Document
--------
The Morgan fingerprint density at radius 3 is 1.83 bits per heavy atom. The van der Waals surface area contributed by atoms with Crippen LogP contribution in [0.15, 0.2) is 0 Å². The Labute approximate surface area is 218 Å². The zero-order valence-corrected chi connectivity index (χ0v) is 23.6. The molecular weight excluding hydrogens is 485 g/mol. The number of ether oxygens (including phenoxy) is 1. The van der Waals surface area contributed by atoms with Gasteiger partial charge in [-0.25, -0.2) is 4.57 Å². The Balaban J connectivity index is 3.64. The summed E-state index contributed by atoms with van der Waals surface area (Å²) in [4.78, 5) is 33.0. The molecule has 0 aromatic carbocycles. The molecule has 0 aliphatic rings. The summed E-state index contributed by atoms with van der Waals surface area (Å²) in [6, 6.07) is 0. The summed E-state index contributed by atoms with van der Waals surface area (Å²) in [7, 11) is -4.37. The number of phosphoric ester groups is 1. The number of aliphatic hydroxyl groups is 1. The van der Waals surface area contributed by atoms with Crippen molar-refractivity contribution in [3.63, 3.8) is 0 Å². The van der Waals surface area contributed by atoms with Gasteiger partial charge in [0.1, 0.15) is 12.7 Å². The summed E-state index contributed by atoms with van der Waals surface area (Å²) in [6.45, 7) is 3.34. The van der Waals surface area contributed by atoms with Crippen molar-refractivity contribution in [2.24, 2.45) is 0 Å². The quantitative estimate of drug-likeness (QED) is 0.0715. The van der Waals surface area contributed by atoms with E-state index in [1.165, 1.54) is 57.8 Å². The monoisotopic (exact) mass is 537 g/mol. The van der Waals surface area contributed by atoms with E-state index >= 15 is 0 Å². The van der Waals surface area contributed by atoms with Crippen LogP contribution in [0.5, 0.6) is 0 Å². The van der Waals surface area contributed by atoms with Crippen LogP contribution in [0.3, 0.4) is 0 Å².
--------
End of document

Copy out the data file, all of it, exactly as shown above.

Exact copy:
The Morgan fingerprint density at radius 3 is 1.83 bits per heavy atom. The van der Waals surface area contributed by atoms with Crippen LogP contribution in [0.15, 0.2) is 0 Å². The Labute approximate surface area is 218 Å². The zero-order valence-corrected chi connectivity index (χ0v) is 23.6. The molecular weight excluding hydrogens is 485 g/mol. The number of ether oxygens (including phenoxy) is 1. The van der Waals surface area contributed by atoms with Gasteiger partial charge in [-0.25, -0.2) is 4.57 Å². The Balaban J connectivity index is 3.64. The summed E-state index contributed by atoms with van der Waals surface area (Å²) in [4.78, 5) is 33.0. The molecule has 0 aromatic carbocycles. The molecule has 0 aliphatic rings. The summed E-state index contributed by atoms with van der Waals surface area (Å²) in [6, 6.07) is 0. The summed E-state index contributed by atoms with van der Waals surface area (Å²) in [7, 11) is -4.37. The number of phosphoric ester groups is 1. The number of aliphatic hydroxyl groups is 1. The van der Waals surface area contributed by atoms with Crippen molar-refractivity contribution in [3.63, 3.8) is 0 Å². The van der Waals surface area contributed by atoms with Gasteiger partial charge in [0.1, 0.15) is 12.7 Å². The summed E-state index contributed by atoms with van der Waals surface area (Å²) in [6.45, 7) is 3.34. The van der Waals surface area contributed by atoms with Crippen molar-refractivity contribution in [2.24, 2.45) is 0 Å². The quantitative estimate of drug-likeness (QED) is 0.0715. The van der Waals surface area contributed by atoms with E-state index in [1.165, 1.54) is 57.8 Å². The monoisotopic (exact) mass is 537 g/mol. The van der Waals surface area contributed by atoms with E-state index >= 15 is 0 Å². The van der Waals surface area contributed by atoms with Crippen LogP contribution in [0.5, 0.6) is 0 Å². The van der Waals surface area contributed by atoms with Crippen LogP contribution in [0.3, 0.4) is 0 Å².